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Australia, Eyeing China, to Boost Antarctic Presence

Prime Minister Scott Morrison said the plan would give Australia “eyes” on the icy continent amid Beijing’s growing interest in the region

An Adélie penguin stands on top of ice near the French station at Dumont d’Urville in Antarctica. Photo: Reuters.


Australia announced plans to boost its presence and surveillance operations on Antarctica, unveiling a $575 million package designed to match China’s growing interest in the South Pole region.

Prime Minister Scott Morrison said the 10-year funding plan would give Australia “eyes on Antarctica” by increasing the country’s ability to survey and monitor the frozen tundra and surrounding waters using drones, helicopters and autonomous vehicles.

Australia has territorial claims on 42% of Antarctica, the largest of any nation, but has lacked the capability to reach far-flung corners of the continent.

Antarctic land claims, most of which were established early in the 20th century, are hotly disputed and unrecognised by many nations, including China, India, Russia and the US.

There has been concern in Canberra that the void could be exploited by Beijing or Moscow, both of which are becoming more active on the continent.

Nearly half of Australia’s new funding will be spent on capabilities to move around inland areas, map Antarctica’s remote east from the air using drones and the purchase of four new medium-lift helicopters.


Environmental Projects

There are also a handful of environmental projects in the announcement, including $5 million for research into climate change’s impact on Antarctic ice sheets and supporting Pacific nations in monitoring rising sea levels.

Morrison refused to be drawn on specific concerns about China’s growing interest in Antarctica beyond saying, “They don’t share the same objectives as Australia does.”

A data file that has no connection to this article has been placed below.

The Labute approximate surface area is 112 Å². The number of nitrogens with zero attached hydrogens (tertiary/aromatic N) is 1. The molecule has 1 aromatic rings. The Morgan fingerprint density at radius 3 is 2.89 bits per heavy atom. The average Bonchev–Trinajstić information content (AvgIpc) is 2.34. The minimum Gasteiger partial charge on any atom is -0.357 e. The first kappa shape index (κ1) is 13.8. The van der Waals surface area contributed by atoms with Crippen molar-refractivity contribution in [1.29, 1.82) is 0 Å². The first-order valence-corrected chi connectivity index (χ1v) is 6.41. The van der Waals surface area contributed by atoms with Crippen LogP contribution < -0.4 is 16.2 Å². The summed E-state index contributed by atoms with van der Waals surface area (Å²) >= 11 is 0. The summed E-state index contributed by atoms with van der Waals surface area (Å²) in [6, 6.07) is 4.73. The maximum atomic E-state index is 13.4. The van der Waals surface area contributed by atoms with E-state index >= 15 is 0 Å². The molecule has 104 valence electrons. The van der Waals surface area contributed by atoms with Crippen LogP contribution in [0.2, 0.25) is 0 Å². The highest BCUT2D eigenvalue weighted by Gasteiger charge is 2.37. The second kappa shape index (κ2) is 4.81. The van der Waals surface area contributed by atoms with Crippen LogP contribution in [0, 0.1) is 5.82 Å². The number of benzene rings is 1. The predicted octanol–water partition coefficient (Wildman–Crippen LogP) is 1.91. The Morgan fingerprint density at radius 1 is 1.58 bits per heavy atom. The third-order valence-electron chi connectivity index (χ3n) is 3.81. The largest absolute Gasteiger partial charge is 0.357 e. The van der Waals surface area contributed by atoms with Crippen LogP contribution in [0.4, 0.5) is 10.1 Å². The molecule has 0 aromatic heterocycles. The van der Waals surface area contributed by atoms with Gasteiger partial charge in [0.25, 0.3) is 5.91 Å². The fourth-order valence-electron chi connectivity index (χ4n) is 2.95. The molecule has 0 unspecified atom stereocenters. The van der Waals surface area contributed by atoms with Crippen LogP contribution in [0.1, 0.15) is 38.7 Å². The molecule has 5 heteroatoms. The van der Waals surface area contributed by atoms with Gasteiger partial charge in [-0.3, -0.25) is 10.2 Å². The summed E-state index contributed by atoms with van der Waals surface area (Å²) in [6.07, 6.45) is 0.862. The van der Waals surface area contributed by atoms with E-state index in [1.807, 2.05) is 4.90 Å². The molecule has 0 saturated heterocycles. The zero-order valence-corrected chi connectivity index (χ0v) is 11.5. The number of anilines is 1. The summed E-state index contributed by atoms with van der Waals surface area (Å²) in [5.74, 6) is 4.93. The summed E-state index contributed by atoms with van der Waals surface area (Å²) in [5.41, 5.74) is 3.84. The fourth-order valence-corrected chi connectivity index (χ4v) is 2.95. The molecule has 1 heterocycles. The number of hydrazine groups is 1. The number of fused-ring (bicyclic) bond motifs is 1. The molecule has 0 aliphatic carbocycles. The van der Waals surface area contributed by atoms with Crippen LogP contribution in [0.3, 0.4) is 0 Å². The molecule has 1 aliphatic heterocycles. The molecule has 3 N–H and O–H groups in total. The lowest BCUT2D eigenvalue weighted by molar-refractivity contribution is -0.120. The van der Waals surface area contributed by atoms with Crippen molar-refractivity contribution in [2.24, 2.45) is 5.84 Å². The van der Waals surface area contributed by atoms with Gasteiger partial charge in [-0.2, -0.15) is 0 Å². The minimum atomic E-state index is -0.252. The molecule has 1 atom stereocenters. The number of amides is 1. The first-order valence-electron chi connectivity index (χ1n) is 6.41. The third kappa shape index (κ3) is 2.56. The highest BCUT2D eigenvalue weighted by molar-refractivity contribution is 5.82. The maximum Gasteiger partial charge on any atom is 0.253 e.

China has built two year-round stations on Antarctica and its spending on related research programmes has steadily increased.

Beijing’s footprint is dwarfed by that of the US, which maintains the largest presence in Antarctica with about 1,400 personnel staffing its three all-year stations in summers before the pandemic.

The influential Australian Strategic Policy Institute recently warned in a report that Antarctica has become a venue for “geopolitical competition” and recommended steps to uphold a ban on military and mining activities.

Evan Bloom, the report’s author and a polar expert at the Woodrow Wilson Center, noted that while China and Russia are “heedless at times of calls to compromise” it was important for the US and Australia to “carefully manage relations with strategic competitors”.

He added that scientific cooperation with China was vital to the management of Antarctica.


  • AFP, with additional editing by George Russell




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George Russell

George Russell is a freelance writer and editor based in Hong Kong who has lived in Asia since 1996. His work has been published in the Financial Times, The Wall Street Journal, Bloomberg, New York Post, Variety, Forbes and the South China Morning Post.


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